It appears to be settled law that, less, under the circumstances presin the absence of language requiring ent here, we decline to apply the a bidder to make its own determina- rule for the reason that the time the tion of quantities, a contractor is invitation was issued the Governgenerally entitled to rely on the ment had in its possession material reasonable accuracy of Government information, i.e., the list of access estimates. 16 This being true no rea- road improvement for pay, which it son is apparent why a prospective failed to disclose. 19 When the Govbidder on notice of a substantial ernment enters into a contract, as overrun should not be expected to part of its implied duty to help seek clarification or risk having the rather than hinder performance, it interpretation of the contract re- is obligated to provide the contracsolved against him.17 Application of tor with special knowledge in its this rule here would require denial possession which might aid the conof the claim for, although we have tractor in performing.20 The courts found appellant's interpretation of and the Boards have taken an inthe invitation reasonable, a site in- creasingly stringent attitude toward vestigation in conjunction with the the withholding of information the estimated amount of road improve- disclosure of which would be likely ment makes it equally reasonable to

to have a material effect on a conconclude that appellant was on no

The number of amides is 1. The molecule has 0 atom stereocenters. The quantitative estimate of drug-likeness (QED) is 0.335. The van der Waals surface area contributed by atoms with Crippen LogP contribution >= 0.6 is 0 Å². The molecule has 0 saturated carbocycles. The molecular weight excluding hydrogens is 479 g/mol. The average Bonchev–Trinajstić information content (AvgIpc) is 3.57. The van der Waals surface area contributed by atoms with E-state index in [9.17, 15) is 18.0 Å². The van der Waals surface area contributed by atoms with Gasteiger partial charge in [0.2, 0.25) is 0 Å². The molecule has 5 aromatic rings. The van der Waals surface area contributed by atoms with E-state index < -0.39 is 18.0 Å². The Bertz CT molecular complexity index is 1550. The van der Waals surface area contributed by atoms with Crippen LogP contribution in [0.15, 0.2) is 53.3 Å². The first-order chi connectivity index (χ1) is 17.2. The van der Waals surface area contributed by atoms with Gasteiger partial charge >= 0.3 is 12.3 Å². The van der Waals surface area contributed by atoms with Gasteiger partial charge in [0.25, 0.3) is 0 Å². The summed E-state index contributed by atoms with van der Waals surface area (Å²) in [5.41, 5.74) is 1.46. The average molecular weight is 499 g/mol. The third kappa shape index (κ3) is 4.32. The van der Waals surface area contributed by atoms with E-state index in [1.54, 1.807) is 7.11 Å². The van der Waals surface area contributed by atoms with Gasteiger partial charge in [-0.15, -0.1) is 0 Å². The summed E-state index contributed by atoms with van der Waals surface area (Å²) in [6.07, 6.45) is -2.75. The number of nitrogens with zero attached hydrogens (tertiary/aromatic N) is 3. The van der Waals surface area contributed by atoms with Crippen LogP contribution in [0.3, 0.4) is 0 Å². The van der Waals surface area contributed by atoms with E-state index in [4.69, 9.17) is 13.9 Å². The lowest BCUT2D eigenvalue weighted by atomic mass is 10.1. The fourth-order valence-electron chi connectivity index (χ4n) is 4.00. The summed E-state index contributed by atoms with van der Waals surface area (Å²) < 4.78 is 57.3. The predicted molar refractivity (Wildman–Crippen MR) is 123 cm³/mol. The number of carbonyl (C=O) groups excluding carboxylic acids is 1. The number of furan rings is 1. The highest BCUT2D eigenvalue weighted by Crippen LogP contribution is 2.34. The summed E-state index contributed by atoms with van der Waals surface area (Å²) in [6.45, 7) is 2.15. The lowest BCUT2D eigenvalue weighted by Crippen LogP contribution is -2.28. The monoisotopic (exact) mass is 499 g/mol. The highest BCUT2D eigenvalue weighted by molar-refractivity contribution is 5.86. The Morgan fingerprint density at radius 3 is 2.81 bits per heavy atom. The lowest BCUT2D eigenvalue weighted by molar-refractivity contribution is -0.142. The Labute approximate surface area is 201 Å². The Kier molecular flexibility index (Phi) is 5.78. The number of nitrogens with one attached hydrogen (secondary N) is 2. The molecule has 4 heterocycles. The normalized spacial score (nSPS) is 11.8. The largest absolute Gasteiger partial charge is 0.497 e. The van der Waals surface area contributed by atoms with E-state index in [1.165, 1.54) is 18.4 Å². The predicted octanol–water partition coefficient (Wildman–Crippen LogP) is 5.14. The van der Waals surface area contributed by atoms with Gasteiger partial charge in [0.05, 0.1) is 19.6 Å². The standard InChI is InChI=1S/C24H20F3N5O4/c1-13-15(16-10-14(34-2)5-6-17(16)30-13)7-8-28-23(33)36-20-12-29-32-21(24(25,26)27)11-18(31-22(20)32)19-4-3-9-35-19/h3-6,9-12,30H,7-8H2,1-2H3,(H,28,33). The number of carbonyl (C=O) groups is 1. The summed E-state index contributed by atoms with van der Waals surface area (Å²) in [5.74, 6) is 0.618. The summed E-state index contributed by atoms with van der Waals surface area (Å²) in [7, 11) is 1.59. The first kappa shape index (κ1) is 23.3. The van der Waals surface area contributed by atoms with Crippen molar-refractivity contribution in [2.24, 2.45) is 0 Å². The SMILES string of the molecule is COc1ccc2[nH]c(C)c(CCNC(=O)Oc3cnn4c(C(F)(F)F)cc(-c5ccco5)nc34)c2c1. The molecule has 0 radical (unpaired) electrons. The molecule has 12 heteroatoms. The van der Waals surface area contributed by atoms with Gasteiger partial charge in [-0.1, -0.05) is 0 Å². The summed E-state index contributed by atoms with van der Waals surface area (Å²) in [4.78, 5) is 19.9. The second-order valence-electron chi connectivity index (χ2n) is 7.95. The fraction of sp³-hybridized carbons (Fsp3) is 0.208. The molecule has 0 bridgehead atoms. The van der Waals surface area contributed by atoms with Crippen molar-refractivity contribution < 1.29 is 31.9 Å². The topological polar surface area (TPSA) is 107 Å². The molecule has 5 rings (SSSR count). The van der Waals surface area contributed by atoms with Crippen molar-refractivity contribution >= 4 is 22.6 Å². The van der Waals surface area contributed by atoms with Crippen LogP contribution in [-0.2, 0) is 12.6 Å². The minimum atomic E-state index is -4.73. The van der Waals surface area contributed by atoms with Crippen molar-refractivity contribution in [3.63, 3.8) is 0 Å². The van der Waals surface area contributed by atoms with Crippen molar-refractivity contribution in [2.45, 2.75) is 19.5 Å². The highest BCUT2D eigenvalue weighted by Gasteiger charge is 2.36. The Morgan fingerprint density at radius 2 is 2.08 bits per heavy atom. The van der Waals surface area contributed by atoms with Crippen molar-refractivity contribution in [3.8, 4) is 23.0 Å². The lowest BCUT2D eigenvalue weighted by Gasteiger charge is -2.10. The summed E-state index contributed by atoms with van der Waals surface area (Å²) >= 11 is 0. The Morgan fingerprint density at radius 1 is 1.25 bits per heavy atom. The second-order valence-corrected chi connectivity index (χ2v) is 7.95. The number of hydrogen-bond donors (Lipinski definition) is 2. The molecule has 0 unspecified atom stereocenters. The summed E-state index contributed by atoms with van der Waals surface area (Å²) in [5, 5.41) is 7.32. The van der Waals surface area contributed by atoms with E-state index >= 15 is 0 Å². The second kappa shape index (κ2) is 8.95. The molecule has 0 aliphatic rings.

tractor's estimate of costs.21 We, tice of a possible error in specifica- therefore, hold that any possible tions and it is evident that appel- duty of appellant to make inquiry lant's assumption that access roads has been nullified by Bonneville's shown on the drawings either were

failure to disclose the access road or would be brought to the stand- improvement list which according ards of the specifications was favorable to the contractor.18 Neverthe- 19 See, e.g., G. W. Galloway Company, ASBCA

Nos. 16656 and 16975 (September 19, 1973),

Slip Opinion at 55 : "None of the foregoing 16 See Norfolk Dredging Company v. United important Information was disclosed to appelStates, 175 Ct. Cl. 594 (1966) (upholding a lant prior to bid opening, but under the rulings Board decision to the effect that a substantial in Boland (ASBCA No. 13664 (October 28, underrun from estimated quantity constituted 1970), 70-2 BCA par. 8556), Helene Curtis, a changed condition); Barringer and Botke, (160 Ct. CI. 437 (1963)] and Bateson IBCA-428-3-64 (March 23, 1966), 66–1 BCA Stolte, (145 Ct. Cl. 387 (1959)] It should have par. 5458 (contractor entitled to rely on esti- been. Failure to do so imposes liability on the mates where error was not discoverable upon a Government for the excess costs incurred by reasonable site investigation or from examina- appellant on account of the defective tools. tion of Government drawings.) Cf. Kreider The "as is"' disclaimer of warranty is not a Bro8., IBCA-545–2–66 (April 5, 1967), 67-1 defense

circumstances BCA par. 6260 (overruns and underruns from appeal."

themselves constitute 29 See Aeroder, Inc. v. United States, 189 changed conditions).

Ct. Cl. 341 (1969). 17 Beacon Construction Co. v. United States, 21 Hardeman-Monier-Hutcherson United 161 Ct. Cl. 1 (1963). Cf. Mountain Home Con- States, 198 Ct. Cl. 472 (1972); Maryland tractors v. United States, 192 Ct. Cl. 16 (1970). Painting Company, Eng. BCA No. 3337 (Au

under

the

of

this

estimates do not in

V.

gust 17, 1973), 73-2 BCA par. 10,223 ; F. F. "This tendency on the part of contractors to Slocomb Corporation, ASBCA No. 16715 (Auassume too much is rather widespread.” MC- gust 20, 1973), 73–2 BCA par. 10,209: Elrich Bride & Wachtel, Government Contracts, Sec. Construction Co., Inc., GSBCA No. 3657 (Aution 2.170[4] at 2-360.

gust 10, 1973), 73-2 BCA par. 10,187.

18 It has been stated that: